to Russell Bennetts, in thanks
It is not a question of thinking “about” poems but with poems.
—Judith Balso, Affirmation of Poetry
A great provocation to thought: what might it be to think “with” poems? No doubt there are many and illustrious examples of thinking “about” poems, in the variegated corpus of writing comprising the tradition of literary criticism, for one. But are there any examples, in the critical tradition or beyond, of thinking with them? After what fashion, in line with what criteria, might thinking be said to accord with poems? And what might thinking with poems afford thought?
Because it is indeed, as Balso has it, “a question”: How is one to orient thought? Might not what’s in question for thinking here reveal something essential to what it is to place in question—something essential, that is, to place in question?
§. Ontological difficulties confront us with blank questions: In each case
the observable phenomenon—the text—is the inevitable betrayal, in both
senses of the term, of an invisible logic.
—George Steiner, “On Difficulty”
Indeed much of our own trouble has already been taken before we are in
a position to know whether questions of this kind are present in the poems
—Malcolm Bowie, Mallarmé and the Art of Being Difficult
In De Anima, in an inquiry into “the sensation of the senses themselves,” Aristotle writes “what is sometimes darkness and sometimes light is one in nature” and asks what, in the case of vision, permits darkness to be distinguished from light. In other words he poses the question: What does one see when one sees darkness?
§. This void is, however, not a non-being; or at least this non-being is not
the being of the negative, but rather the positive being of the “problematic,”
the objective being of a problem and of a question.
—Gilles Deleuze, Desert Islands
The proposition shows its sense.
—Ludwig Wittgenstein, Tractatus Logico–Philosophicus
An exemplary poem begins, “In a field / I am the absence / of field.” The speaker contends, with the very next line, that this “is always / the case”: “Wherever I am / I am what is missing.”
The poem is titled, “Keeping Things Whole.” In keeping with the poem’s titular interest, what’s to be made of the division that delimits that “absence”: the division of speaker from field, of field from speaker? What would it be, instead—in accordance with what will “always” have been “the case,” but differently (and no less problematically—but differently)—to be wholly a part of that field, to be of a piece with it and nothing apart from it? How might one think it? How might one write it?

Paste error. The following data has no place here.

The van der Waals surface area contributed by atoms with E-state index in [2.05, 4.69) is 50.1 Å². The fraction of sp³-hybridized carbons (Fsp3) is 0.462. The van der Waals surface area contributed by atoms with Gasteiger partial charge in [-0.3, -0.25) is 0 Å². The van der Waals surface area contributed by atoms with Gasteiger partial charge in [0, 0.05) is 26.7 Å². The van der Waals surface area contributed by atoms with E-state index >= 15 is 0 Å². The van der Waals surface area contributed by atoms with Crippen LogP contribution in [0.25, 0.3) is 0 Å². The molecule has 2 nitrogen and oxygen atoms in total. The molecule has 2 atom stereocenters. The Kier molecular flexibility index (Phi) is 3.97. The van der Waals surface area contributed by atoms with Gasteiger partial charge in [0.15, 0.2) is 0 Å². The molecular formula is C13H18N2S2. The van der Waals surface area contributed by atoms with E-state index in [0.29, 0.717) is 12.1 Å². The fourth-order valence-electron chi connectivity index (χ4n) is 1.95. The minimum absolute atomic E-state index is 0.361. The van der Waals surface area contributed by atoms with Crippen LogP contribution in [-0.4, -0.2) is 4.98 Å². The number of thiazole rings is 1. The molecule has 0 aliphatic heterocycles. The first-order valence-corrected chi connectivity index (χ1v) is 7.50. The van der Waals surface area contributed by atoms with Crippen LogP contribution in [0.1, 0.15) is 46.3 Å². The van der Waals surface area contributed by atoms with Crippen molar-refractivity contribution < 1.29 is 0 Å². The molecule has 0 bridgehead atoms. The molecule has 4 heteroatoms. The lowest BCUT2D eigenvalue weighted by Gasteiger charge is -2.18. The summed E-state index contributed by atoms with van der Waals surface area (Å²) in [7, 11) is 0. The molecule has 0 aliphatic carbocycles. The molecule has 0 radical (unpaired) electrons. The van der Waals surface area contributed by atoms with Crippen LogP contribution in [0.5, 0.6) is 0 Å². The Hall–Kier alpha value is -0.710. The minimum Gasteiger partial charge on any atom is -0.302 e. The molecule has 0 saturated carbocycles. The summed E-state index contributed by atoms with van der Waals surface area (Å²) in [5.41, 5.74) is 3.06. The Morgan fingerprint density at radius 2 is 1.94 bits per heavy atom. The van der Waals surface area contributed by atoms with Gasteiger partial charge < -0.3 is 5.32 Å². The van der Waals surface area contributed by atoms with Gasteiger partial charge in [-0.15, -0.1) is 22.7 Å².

§. Consciousness ceases to be a light cast upon objects in order
to become a pure phosphorescence of things in themselves.
—Gilles Deleuze, The Logic of Sense
The idea of paper.
—Nicholas Basbanes, On Paper
Que la blancheur défend, writes Mallarmé: which defends itself by its own whiteness.
§. It is not without reverence that we reduce.
—Peter Mendelsund, What We See When We Read
By process of elimination, one is no longer anything more than
an abstract line, or a piece in a puzzle that is itself abstract.
—Gilles Deleuze and Félix Guattari, A Thousand Plateaus
What’s required, Deleuze and Guattari write, is “much asceticism, much sobriety, much creative involution.” They take as their example “the camouflage fish, the clandestine”: “this fish is crisscrossed by abstract lines that resemble nothing, that do not even follow its organic divisions; but thus disorganized, disarticulated, it worlds with the lines of a rock, sand, and plants, becoming imperceptible. The fish is like the Chinese poet: not imitative or structural, but cosmic. François Cheng shows that poets do not pursue resemblance, any more than they calculate ‘geometric proportions.’ They retain, extract only the essential lines and movements of nature; they proceed only by continued or superposed ‘traits,’ or strokes.
In short, and in a “movement” nothing less than “cosmic,” “one reduces oneself to one or several abstract lines that will prolong itself in and conjugate with others, producing immediately, directly a world in which it is the world that becomes.”
§. A world in shorthand.
The sum of whose movements are known only in obscurity.